By: Subhash K. Jha, IndiaFM
Monday, February 05, 2007
Starring: Kunal Khemu, Neetu Chandra, Ranveer Shorey, Konkona Sen-Sharma, Sudhir Mishra
Director: Madhur Bhandarkar
You have to hand it to Madhur Bhandarkar. He has his own formula of creativity which he applies generously sensitively and surreptitiously to specific sections of people from every walk of life.
Life for Bhandarkar's characters, sucks. They're often a victim of sexual and political abuse. And you're inclined too turn away from their anguish. What redeems these people are their frailties and their unquestionable humanism. The director captures them in on a cascading and mutating canvas. We see lives frozen in a state of emotional and economical imbroglio. The characters are often seen doing the metaphysical equivalent of picking their nose in public.
There's no shame in letting it all hang out, as long as the characters are prone to probe their wounds in bouts of agonized satire. If Page 3 probed the beau -monde with incredible emotional sharpness, Traffic Signal doesn't lag far behind.
At first you are flummoxed by the breathless pace. No shot in the first twenty minutes lasts more than some seconds. Bhandarkar wants us to know his multitude of street characters in quick spasm of introduction. The actors are all so obtainable you can't keep them from penetrating your hearts.
The street -smart and yet emotional Silsila (Kunal Khemu) so named because he was born the day Yash Chopra's film was released, helms the proceedings. Bronzed in a remorseless sun Silsila leads a bright pack of traffic -signal derelicts - the beggars (quirky funny, sweet, bitter and resilient), the eunuchs( tall in their morality though characterized by a neutrality of gender), prostitutes(of the spitfire spit-paan masala variety), the children(abused yet amused by the vagaries of life)....Never before have Mumbai's street people been so gloriously portrayed in postures of positivity since Mira Nair's Salaam Mumbai.
Indeed this is Bhandarkar's own sly sensitive gritty and powerful salaam to Mumbai done in shades that convey the granite will-power of people who are trained to survive on the harsh bustling streets of Mumbai.
The traffic signal becomes as emblematic of their lives as the invisible green and red lights that manoueuvre mankind from anguish to atonement in that cycle of life which we call existence.
Bhandarkar's microcosmic view of the street people is cluttered with characters who swish by creating their own little space in the bustle of the street hustle. Moments remain with you...the orphaned little boy Tsunami's determination to retrieve his lost parents from the the rubble of destiny, the prostitute Noorie (Konkona Sen Sharma)'s growing relationship with the junkie street hustler (Ranveeer Shorey) and the strangely ironical relationship that grows between passengers in posh cars and these fringe people at street signals who eke out a living by lying to their destiny.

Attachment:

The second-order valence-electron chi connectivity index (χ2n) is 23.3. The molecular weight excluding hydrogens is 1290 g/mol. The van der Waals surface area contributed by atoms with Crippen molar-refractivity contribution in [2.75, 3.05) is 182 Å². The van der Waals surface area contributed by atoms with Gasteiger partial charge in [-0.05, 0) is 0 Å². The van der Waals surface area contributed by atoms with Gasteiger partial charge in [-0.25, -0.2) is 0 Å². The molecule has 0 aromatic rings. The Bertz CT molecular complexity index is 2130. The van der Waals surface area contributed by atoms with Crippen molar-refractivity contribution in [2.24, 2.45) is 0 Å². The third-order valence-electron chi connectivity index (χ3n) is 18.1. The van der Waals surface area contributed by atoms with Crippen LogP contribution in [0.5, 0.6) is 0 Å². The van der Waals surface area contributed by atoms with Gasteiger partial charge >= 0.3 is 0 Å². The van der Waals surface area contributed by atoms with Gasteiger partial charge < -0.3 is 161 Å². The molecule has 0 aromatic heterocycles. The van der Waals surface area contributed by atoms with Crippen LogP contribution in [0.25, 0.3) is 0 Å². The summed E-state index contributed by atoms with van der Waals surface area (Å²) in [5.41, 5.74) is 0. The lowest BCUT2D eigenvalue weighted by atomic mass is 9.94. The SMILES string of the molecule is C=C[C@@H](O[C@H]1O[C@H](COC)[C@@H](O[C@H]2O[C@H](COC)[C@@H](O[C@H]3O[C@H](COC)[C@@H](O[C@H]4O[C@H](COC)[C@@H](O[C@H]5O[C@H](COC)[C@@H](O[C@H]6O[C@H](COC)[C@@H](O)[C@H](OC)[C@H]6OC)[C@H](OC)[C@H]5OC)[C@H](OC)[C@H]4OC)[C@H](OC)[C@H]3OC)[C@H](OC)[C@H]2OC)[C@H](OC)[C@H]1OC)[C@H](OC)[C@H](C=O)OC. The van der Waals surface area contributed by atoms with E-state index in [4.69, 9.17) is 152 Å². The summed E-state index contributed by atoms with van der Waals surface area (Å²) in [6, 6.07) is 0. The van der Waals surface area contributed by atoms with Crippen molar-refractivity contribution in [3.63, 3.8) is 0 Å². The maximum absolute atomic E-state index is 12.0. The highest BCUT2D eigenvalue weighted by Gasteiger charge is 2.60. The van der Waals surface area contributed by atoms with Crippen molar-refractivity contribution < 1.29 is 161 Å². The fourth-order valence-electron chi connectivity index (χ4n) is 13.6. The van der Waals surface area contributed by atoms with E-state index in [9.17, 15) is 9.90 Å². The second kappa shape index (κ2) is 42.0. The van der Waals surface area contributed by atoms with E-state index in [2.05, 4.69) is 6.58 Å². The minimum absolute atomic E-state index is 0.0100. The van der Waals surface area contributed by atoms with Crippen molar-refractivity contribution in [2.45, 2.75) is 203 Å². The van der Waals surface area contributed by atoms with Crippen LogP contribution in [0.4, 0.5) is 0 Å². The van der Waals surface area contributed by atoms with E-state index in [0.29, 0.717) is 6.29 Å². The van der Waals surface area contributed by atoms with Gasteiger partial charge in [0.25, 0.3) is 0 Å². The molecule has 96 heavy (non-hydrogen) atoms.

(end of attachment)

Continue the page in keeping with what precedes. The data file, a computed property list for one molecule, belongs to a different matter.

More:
Traffic Signal is a much bigger achievement than it outwardly appears. Bhandarkar controls the vast cast through some adroit editing . Apart from those repetitive shots of the mafia don(director Sudhir Mishra trying hard not to give a performance) the narrative moves forward with the unshakeable determination of a traffic snarl adamant on making its way ahead through the maze.
As in the director's earlier works the performances, by known and unknown actors, carry the narrative to the pinnacle of credibility ...only to bring the proceedings back to earth with a resounding thud.
A special word for Ranvir Shorey who takes to his part with the bewildered expression of a man who's lost something valuable on the streets of Mumbai. To watch Shorey at work in Khosla Ka Ghosla and now Traffic Signal is to recognize the arrival of a significant naturalistic actor. Konkona Sen with her bright lipstick and crimson dialogues, Kunal Khemu as the spunky and spirited but sensitive Silsila and Neetu Chandra as the tender-hearted traffic-stopper...each invests a feline fluency to their bravura performances.
It's as amazing to see Bhandarkar create humane relationships within the traffic snarls as it is to consider the possibility of street people bonding beyond the rituals of day to day existence.
With an eye for detail that defines the cinema of neo-realism and a heart that bleeds withouit creating a tedious splash, Traffic Signal hits you in the solar plexus almost as forcefully as Bhandarkar's Chandni Bar and Page 3, and far more so than his last film Corporate which was too niche to be universal.
Every one of the scores of characters in Traffic Signal connects with the audience. You can't afford to look away. You may miss an invaluable rhythm of life, and lesson on How To Survive On The Streets Without Losing Your Dignity.
Learn it. You never know when the light may turn red on you.
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